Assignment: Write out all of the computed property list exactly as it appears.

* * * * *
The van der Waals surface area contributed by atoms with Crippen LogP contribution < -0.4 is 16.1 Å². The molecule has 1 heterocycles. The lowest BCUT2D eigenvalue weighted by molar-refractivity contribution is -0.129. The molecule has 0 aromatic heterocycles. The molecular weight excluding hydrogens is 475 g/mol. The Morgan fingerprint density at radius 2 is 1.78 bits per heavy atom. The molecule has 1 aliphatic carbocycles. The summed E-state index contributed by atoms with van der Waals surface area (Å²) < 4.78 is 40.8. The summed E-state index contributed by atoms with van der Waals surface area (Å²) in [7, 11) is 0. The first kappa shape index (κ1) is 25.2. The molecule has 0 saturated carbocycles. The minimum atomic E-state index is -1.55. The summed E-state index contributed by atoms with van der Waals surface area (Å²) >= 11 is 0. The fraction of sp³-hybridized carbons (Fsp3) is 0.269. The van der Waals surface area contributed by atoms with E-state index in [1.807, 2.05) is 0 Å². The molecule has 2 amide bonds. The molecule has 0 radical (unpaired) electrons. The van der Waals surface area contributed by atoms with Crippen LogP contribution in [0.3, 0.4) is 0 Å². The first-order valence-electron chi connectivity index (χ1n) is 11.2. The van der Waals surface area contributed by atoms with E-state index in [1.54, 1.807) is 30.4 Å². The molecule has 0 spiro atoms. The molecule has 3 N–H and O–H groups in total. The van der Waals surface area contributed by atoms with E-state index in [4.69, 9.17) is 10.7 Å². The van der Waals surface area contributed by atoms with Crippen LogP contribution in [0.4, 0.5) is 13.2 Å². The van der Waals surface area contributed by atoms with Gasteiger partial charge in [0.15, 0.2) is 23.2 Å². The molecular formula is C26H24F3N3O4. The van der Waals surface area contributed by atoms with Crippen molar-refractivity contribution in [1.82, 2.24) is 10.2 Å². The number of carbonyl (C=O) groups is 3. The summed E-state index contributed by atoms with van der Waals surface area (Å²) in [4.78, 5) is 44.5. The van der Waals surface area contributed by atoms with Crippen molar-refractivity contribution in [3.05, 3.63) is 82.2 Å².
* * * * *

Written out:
The van der Waals surface area contributed by atoms with Crippen LogP contribution < -0.4 is 16.1 Å². The molecule has 1 heterocycles. The lowest BCUT2D eigenvalue weighted by molar-refractivity contribution is -0.129. The molecule has 0 aromatic heterocycles. The molecular weight excluding hydrogens is 475 g/mol. The Morgan fingerprint density at radius 2 is 1.78 bits per heavy atom. The molecule has 1 aliphatic carbocycles. The summed E-state index contributed by atoms with van der Waals surface area (Å²) < 4.78 is 40.8. The summed E-state index contributed by atoms with van der Waals surface area (Å²) in [7, 11) is 0. The first kappa shape index (κ1) is 25.2. The molecule has 0 saturated carbocycles. The minimum atomic E-state index is -1.55. The summed E-state index contributed by atoms with van der Waals surface area (Å²) >= 11 is 0. The fraction of sp³-hybridized carbons (Fsp3) is 0.269. The van der Waals surface area contributed by atoms with E-state index in [1.807, 2.05) is 0 Å². The molecule has 2 amide bonds. The molecule has 0 radical (unpaired) electrons. The van der Waals surface area contributed by atoms with Crippen LogP contribution in [0.3, 0.4) is 0 Å². The first-order valence-electron chi connectivity index (χ1n) is 11.2. The van der Waals surface area contributed by atoms with E-state index in [1.54, 1.807) is 30.4 Å². The molecule has 0 spiro atoms. The molecule has 3 N–H and O–H groups in total. The van der Waals surface area contributed by atoms with E-state index in [4.69, 9.17) is 10.7 Å². The van der Waals surface area contributed by atoms with Crippen LogP contribution in [0.4, 0.5) is 13.2 Å². The van der Waals surface area contributed by atoms with Gasteiger partial charge in [0.15, 0.2) is 23.2 Å². The molecular formula is C26H24F3N3O4. The van der Waals surface area contributed by atoms with Crippen molar-refractivity contribution in [1.82, 2.24) is 10.2 Å². The number of carbonyl (C=O) groups is 3. The summed E-state index contributed by atoms with van der Waals surface area (Å²) in [4.78, 5) is 44.5. The van der Waals surface area contributed by atoms with Crippen molar-refractivity contribution in [3.05, 3.63) is 82.2 Å².